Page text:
Three civil servants employed in the intelligence service and the military were fined in the U.S. last week for involvement in cybercrime. They have been developing malware for a company in the UAE that performs cyberattacks for the UAE government.1 Is this a cyberwar?
Cyberwar is a war where invisible attackers fight their victims, who are wounded especially in terms of empty bank accounts. This is not science fiction; this is the reality of the 21st century. New 0-day vulnerabilities keep emerging day after day; there are cases of government spying , data collection on individuals and companies, and so-called “double spies”.
In this post, I will try to answer the question at what point is the cyberwar about to stop and who is going to be the winner. And even more importantly, who wants this war anyway?
In the cyber world, networking sets us apart
Thinking of information systems only ten years ago, the world of desktop users seems light years away. In just a decade, information technology has made unimaginable progress. Individuals own at least two or three devices, all interconnected and of course connected to the Internet. While routers used to be in the domain of business environments and some more hi-tech households, the home network is basically a must today.
Devices connected to networks consequently shape individual security flaws into a long security tunnel. When hackers break into an individual device, they gain free access to all devices connected to that network. That is, if they are not adequately protected. And if device users are not adequately cyber security aware.
Connections between devices and services are much better than just a few years ago, and digitalization has made our lives much in many aspects. However, our presence in various networks potentially makes our personal, medical, banking, financial and other data available to third parties. We are divided into those that leave behind a huge digital footprint and those that are almost invisible to networks. Into those who know how to recognize cyber-attacks well and those who “fall for the feint” over and over again. And at the highest level, we are divided into hackers and victims of hacker attacks.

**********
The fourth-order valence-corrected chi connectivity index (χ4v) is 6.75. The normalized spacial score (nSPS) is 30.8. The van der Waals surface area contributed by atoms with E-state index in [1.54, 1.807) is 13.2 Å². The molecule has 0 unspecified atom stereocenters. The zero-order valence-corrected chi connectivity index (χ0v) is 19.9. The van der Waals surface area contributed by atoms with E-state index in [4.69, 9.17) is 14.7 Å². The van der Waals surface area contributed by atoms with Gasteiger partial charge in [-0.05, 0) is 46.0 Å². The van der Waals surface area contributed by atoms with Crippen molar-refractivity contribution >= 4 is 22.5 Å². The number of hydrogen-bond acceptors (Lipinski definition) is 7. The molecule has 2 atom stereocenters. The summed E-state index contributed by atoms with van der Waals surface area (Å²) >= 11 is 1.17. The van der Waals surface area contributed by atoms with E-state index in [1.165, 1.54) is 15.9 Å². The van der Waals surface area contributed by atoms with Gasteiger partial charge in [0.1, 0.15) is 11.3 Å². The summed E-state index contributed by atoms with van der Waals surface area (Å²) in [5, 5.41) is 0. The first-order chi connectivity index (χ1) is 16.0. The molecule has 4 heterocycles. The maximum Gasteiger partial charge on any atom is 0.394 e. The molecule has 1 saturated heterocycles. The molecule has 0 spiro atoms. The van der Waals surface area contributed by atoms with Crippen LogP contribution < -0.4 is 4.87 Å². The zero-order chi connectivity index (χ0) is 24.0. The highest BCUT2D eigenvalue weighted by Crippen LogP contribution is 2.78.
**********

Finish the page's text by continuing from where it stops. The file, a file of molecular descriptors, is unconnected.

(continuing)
Couldn’t we make the cyber world completely bullet-proof?
The whole world is caught in cyberwar
Hackers have always been a step ahead of their victims. Their goal is to discover new vulnerabilities and attack. On the other hand, the primary task of their victims is usually not looking for security holes, but to defend systems with various mechanisms. Which also have their drawbacks. One would expect that users yearn for security fixes, but data show that only one quarter installs a security fix as soon as it is available, a quarter in a month, the third quarter in a year, while 25 % of users never install a security fix at all.
At the business network level, managers need to perform a risk analysis posed by a particular vulnerability. Once risk level has been identified, they decide whether to accept this risk or to implement risk mitigation measures. These can be either security updates, additional equipment, or the so-called bypass routes recommended by equipment manufacturers in the event of a 0-day vulnerability.
The greatest asset in the digital world is data. Possessing data means being able to manipulate the owners. Therefore, cybercrime focuses on obtaining and reselling data. The business is booming so well that hackers rank as the best earners in the world.
Who can take advantage from security holes and naive users?
Leaving the hackers aside, there are certainly individuals and companies that can take advantage of stolen data or blackmailing. Furthermore, hacking is also beneficial for government services. They collect data on individuals they want to have more control over or want to prosecute. The stolen data is also used for international espionage and cyber warfare.